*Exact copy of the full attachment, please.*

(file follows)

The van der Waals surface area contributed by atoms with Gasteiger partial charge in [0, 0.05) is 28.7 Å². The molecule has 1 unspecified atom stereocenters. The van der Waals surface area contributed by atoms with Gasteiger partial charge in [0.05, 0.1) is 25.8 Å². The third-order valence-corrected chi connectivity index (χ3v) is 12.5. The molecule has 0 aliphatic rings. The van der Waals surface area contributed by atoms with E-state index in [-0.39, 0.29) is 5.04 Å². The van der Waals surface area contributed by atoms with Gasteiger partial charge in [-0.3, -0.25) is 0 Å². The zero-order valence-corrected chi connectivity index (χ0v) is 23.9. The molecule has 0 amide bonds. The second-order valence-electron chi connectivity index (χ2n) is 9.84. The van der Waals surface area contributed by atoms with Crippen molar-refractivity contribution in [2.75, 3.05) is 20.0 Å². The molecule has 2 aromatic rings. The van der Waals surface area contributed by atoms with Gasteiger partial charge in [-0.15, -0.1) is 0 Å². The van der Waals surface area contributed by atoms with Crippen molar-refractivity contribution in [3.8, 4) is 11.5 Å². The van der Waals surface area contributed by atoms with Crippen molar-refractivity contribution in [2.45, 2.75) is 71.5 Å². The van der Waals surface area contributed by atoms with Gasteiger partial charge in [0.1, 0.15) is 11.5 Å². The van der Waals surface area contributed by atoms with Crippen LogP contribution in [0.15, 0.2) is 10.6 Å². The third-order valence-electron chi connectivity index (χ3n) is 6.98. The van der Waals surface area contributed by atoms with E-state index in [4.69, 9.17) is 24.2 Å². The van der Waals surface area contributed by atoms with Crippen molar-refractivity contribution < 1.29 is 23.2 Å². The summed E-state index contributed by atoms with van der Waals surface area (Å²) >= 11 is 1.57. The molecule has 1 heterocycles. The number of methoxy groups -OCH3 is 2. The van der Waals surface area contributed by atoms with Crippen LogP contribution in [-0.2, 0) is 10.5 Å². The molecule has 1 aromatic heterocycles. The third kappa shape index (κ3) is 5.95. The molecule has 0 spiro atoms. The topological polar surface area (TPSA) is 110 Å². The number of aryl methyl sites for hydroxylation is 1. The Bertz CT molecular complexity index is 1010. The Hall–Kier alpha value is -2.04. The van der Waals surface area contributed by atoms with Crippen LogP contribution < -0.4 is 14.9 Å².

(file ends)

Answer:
The van der Waals surface area contributed by atoms with Gasteiger partial charge in [0, 0.05) is 28.7 Å². The molecule has 1 unspecified atom stereocenters. The van der Waals surface area contributed by atoms with Gasteiger partial charge in [0.05, 0.1) is 25.8 Å². The third-order valence-corrected chi connectivity index (χ3v) is 12.5. The molecule has 0 aliphatic rings. The van der Waals surface area contributed by atoms with E-state index in [-0.39, 0.29) is 5.04 Å². The van der Waals surface area contributed by atoms with Gasteiger partial charge in [-0.3, -0.25) is 0 Å². The zero-order valence-corrected chi connectivity index (χ0v) is 23.9. The molecule has 0 amide bonds. The second-order valence-electron chi connectivity index (χ2n) is 9.84. The van der Waals surface area contributed by atoms with Crippen molar-refractivity contribution in [2.75, 3.05) is 20.0 Å². The molecule has 2 aromatic rings. The van der Waals surface area contributed by atoms with Gasteiger partial charge in [-0.15, -0.1) is 0 Å². The van der Waals surface area contributed by atoms with Crippen molar-refractivity contribution in [3.8, 4) is 11.5 Å². The van der Waals surface area contributed by atoms with Crippen molar-refractivity contribution in [2.45, 2.75) is 71.5 Å². The van der Waals surface area contributed by atoms with Gasteiger partial charge in [0.1, 0.15) is 11.5 Å². The van der Waals surface area contributed by atoms with Crippen LogP contribution in [0.15, 0.2) is 10.6 Å². The third-order valence-electron chi connectivity index (χ3n) is 6.98. The van der Waals surface area contributed by atoms with E-state index in [4.69, 9.17) is 24.2 Å². The van der Waals surface area contributed by atoms with Crippen molar-refractivity contribution < 1.29 is 23.2 Å². The summed E-state index contributed by atoms with van der Waals surface area (Å²) >= 11 is 1.57. The molecule has 1 heterocycles. The number of methoxy groups -OCH3 is 2. The van der Waals surface area contributed by atoms with Crippen LogP contribution in [-0.2, 0) is 10.5 Å². The molecule has 1 aromatic heterocycles. The third kappa shape index (κ3) is 5.95. The molecule has 0 spiro atoms. The topological polar surface area (TPSA) is 110 Å². The number of aryl methyl sites for hydroxylation is 1. The Bertz CT molecular complexity index is 1010. The Hall–Kier alpha value is -2.04. The van der Waals surface area contributed by atoms with Crippen LogP contribution < -0.4 is 14.9 Å².